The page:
Health Break | Published August 14, 2006 | Written by Diane Elliott, RN

Visiting New Moms: Wait Until They're Home!

There are certainly a number of energetic women who can birth a baby and never miss a beat. They look great an hour after giving birth and never seem to be tired (I have met maybe three). Some of these women love lots of visitors. They can sit, talk and care for the baby and carry on like the stork just dropped the little bundle into their waiting laps.

Many women, however, actually find the labor and birth process rather tiring. Occasionally, I even hear loud protests from women about the entire system. These moms seem to need rest afterwards, and in some cases, they appear a bit sore. They certainly appreciate good friends and family, but are generally not extremely energetic. Often they comment that what they would really like is an uninterrupted nap, but they are expecting a visitor. Which brings us to

Guidelines for Visiting

Now, we all know that the Maternity Unit is the happiest place in the hospital. It's fun to see the little ones fresh out of the oven, so to speak. But it might be even more fun for all involved to wait and visit the little one at home. Here's why.

First, Mom and baby are often tired. Giving birth/being born takes some work, and Mom and baby need rest. This is one reason visiting hours are limited. Also, moms sometimes don't have the energy to freshen up before seeing visitors—especially if they don't know when the visitors are coming.

Second, there is sometimes a lot to learn about feeding, diapering, etc. The problem is most insurance companies allow only one to two days for new parents to learn all of this. Breastfeeding, which is healthiest for moms and babies, also takes time to learn, and can be hard to practice while visitors are in the room.

Also, babies are not born with strong ways to fight diseases. Babies who are breastfed are able to fight off more diseases more quickly, but it still takes time to be able to fight germs. Unfortunately, with a lot of people come a lot of germs. Young children who visit are the worst offenders, because they can have runny noses and don't wash their hands as often as adults. Another reason visiting is limited deals with security. Fewer people on a unit means less confusion and less to keep track of.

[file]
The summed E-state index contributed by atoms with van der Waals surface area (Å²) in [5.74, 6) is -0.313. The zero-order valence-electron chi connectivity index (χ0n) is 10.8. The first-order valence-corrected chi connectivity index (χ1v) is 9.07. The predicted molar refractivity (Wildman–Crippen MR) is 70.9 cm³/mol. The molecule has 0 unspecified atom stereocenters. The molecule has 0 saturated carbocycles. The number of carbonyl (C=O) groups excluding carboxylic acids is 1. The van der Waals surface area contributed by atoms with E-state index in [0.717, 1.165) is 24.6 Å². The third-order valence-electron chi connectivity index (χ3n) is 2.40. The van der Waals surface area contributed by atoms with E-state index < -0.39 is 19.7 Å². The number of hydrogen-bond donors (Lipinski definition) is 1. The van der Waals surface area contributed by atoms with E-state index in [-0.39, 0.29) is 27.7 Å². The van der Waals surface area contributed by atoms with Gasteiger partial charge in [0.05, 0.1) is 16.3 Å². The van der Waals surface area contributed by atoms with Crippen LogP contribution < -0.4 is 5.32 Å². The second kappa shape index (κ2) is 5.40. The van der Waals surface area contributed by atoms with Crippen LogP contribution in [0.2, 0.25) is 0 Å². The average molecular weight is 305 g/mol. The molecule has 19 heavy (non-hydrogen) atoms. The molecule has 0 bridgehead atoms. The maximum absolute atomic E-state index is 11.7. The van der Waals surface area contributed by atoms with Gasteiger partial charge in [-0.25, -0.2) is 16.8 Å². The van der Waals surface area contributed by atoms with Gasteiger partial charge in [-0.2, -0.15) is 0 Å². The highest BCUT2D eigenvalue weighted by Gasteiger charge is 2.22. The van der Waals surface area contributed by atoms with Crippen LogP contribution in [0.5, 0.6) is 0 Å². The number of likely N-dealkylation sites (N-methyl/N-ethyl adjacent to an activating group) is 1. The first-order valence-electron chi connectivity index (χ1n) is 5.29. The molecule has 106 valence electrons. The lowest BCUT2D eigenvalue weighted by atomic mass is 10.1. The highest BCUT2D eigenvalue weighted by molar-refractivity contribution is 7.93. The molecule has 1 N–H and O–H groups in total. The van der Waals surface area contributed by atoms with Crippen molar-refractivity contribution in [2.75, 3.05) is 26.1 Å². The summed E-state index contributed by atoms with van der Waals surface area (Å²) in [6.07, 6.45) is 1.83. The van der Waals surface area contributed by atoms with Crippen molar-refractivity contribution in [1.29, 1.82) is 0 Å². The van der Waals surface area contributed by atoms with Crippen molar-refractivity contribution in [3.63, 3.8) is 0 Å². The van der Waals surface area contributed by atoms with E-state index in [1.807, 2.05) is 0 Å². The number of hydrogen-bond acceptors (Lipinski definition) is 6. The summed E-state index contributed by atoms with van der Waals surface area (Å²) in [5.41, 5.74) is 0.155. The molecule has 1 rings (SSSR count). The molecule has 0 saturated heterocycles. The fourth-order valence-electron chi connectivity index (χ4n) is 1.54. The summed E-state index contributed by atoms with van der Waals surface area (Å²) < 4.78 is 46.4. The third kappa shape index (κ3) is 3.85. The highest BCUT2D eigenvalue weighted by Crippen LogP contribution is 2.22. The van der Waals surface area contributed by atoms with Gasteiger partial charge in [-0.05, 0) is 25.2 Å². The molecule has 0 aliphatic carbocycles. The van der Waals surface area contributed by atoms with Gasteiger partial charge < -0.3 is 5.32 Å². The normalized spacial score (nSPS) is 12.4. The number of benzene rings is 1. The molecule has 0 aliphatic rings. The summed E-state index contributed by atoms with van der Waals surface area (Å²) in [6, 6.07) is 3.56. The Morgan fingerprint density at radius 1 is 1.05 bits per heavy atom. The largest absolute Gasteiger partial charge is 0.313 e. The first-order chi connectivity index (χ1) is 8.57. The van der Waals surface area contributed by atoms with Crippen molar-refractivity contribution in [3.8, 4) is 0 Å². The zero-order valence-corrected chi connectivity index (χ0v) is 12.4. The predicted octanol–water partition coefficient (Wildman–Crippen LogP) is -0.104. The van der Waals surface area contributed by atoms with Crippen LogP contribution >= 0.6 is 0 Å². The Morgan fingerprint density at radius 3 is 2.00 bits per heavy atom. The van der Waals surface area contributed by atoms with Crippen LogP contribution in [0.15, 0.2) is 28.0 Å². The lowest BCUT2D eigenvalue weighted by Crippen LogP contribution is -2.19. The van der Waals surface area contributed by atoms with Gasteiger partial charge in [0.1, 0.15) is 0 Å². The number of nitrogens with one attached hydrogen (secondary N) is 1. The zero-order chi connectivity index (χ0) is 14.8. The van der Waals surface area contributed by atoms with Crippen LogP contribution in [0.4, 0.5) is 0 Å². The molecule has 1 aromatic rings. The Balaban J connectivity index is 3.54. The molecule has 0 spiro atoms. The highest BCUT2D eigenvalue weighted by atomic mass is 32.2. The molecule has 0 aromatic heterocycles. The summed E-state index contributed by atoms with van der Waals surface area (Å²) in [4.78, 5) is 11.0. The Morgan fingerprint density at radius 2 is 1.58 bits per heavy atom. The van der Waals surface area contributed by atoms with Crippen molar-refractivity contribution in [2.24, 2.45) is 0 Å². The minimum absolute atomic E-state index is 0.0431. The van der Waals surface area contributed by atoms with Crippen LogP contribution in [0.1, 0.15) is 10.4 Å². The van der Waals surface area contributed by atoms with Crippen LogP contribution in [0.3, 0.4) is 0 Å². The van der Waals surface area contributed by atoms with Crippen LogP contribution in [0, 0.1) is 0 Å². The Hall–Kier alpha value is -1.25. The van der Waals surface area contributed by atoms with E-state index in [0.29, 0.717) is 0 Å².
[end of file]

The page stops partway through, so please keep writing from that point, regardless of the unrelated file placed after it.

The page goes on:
Now, in spite of all I've said, I have to admit that as a new mother it was great fun to show off the future first female president to any interested parties.

So what's a visitor to do?

In the interest of patient well-being, no more than two visitors at a time should visit. Be aware of visiting hours for the Maternity Unit at Mount Nittany Medical Center and abide by those hours: 9:00 am to 9:00pm for fathers (fathers can be granted extended time); 11:30 am to 8:00 pm for grandparents and siblings; and 4:00 pm until 8:00 pm for other visitors.

Before making a hospital visit to Mom, Dad and the newborn baby, consider the following:

  • If you can, call in advance or several hours after the birth to find out what the parents prefer.
  • Read between the lines. It's tough for some moms to say, "Please wait (or please leave) – I really need a nap!"
  • Leave children under 10 at home, unless they are siblings of the new baby. Most children are just as happy to stay out of a hospital and visit later.
  • If Mom decides she wants visitors, limit the number and limit your stay. Especially if this is the first go-round for Mom and Dad, they may have a lot to learn. Remember, other visitors might be coming, too.
  • Instead of a visit, consider letting the new family know you care by sending flowers, calling or, better yet, sending a meal once they are home.

New parents need the support of good friends and family. Sometimes the best way to show you care is to give the new family time to themselves. Plan a nice visit for later when Mom, Dad and baby are rested, relaxed and ready to introduce the future president to the world!

Diane Elliott is a registered nurse, mother and clinical educator for Mount Nittany Medical Center.

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